Fast Food and the Lean, Mean Teen
Being a teen is tough. Most days your schedule is jam-packed with activities from the time you crawl out of bed to the time you face-plant onto your mattress at night. You’re balancing school, social life, homework, chores, and a host of extracurricular stuff that might range from sports to band practice to an after-school job. You really don’t have time to plan out your meals and count calories — but you still want to be healthy (and — let’s face it — look great in those trendy new jeans).
Is there any way to reconcile these health-conscious desires with a lifestyle that often necessitates greasy paper bags from the drive-thru window?
Absolutely, say Ellen Shanley and Colleen Thompson. You just have to know – and act on – some basic nutritional facts when you’re ordering.
“Fast food is part of the American lifestyle, and it’s not realistic to suggest that teens – or adults, for that matter – will never eat another burger or large fry again,” says Shanley, coauthor along with Thompson of the new book “Fueling the Teen Machine: What It Takes to Make Good Choices for Yourself Every Day, 2nd Edition” (Bull Publishing Company, 2010, $16.95, www.bullpub.com). “The key is to simply know what your best choices are the next time you need a fast meal on the go.”
Shanley and Thompson know what they’re talking about – they’re both registered dieticians who practice and teach at the University of Connecticut. They’re also parents, and they’re all too aware that teens’ concerns about their bodies don’t always mesh well with their day-to-day diets.
“In the midst of the daily whirlwind that is the typical teenager’s life, a fast-food snack after the game or a quick combo eaten with friends is sometimes the only realistic option,” confirms Thompson. “Plus—let’s be honest—lots of fast-food fare is tasty! And the good news is it can be incorporated into a healthy lifestyle.”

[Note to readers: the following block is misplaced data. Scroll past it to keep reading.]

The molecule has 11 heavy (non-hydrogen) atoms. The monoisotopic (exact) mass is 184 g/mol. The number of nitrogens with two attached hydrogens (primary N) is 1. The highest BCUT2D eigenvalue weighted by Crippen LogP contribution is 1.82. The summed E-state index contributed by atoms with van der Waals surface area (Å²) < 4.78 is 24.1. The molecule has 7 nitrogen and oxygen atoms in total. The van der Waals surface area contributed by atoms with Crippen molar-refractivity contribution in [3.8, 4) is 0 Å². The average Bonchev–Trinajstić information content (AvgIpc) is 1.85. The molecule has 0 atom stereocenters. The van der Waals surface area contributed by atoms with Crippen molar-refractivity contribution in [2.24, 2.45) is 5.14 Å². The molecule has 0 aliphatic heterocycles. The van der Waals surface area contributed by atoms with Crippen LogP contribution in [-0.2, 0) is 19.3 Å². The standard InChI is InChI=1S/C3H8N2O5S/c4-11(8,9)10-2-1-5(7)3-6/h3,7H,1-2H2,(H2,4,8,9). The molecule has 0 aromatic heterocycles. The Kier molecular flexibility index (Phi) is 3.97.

Read on for seven of Shanley and Thompson’s fast-food-savvy nutrition tips … some of which may really surprise you:
(Super)-Size does matter. We live in a society where bigger is better. Even in fancier sit-down restaurants, servings are often larger than what a healthy teenage stomach can comfortably consume. And while it’s tempting to go for the biggest package deal, the same thing is often true of “mega-sized” fast-food meals. Before you order the jumbo burger and the humongo gulp drink, think twice about whether you really need all that food.
“Fast-food restaurants hook you in by promising a lot more food for just a little more money,” points out Shanley. “They don’t care if your eyes end up being bigger than your stomach! So be discriminating. Are you really that hungry? Why not share your mega meal with a friend? Or just get smaller versions of the items you want. You’ll be consuming fewer unhealthy bites, but your tastebuds will be just as satisfied.”
Fish and chicken don’t always deserve their healthful rep. You know what they say about assuming: don’t. This is especially true when it comes to choosing your “main course” at the fast-food counter. It’s a common (if not universal) assumption that white meat is healthier than red meat—but that’s not always the case. Since many fast-food restaurants bread and fry their chicken and fish, these choices often end up having as much or more fat and calories than a hamburger.
“If you’re craving white meat, choose chicken or fish that is broiled, baked, or grilled,” advises Thompson. “If you’re not sure how a certain menu item is prepared, ask! Actually, most fast-food restaurants have the nutrient content of their menu items either right in the restaurant or certainly on their websites.”
Download the (nutritional) lowdown. Yes, it’s important to know what’s in the foods you eat—how many fat grams and calories, how much sugar, and, yes, how much good stuff like calcium and vitamin C. As mentioned, all fast-food joints provide nutritional info on their menu items. And Thompson and Shanley suggest that you stay on top of what’s what the high-tech, twenty-first century way. That’s right—there’s an app for this, too!
“You can download apps that tell you the nutrition information on all of your favorite fast-food menu items,” says Shanley. “This can really help you make an educated decision the next time you visit the restaurant.”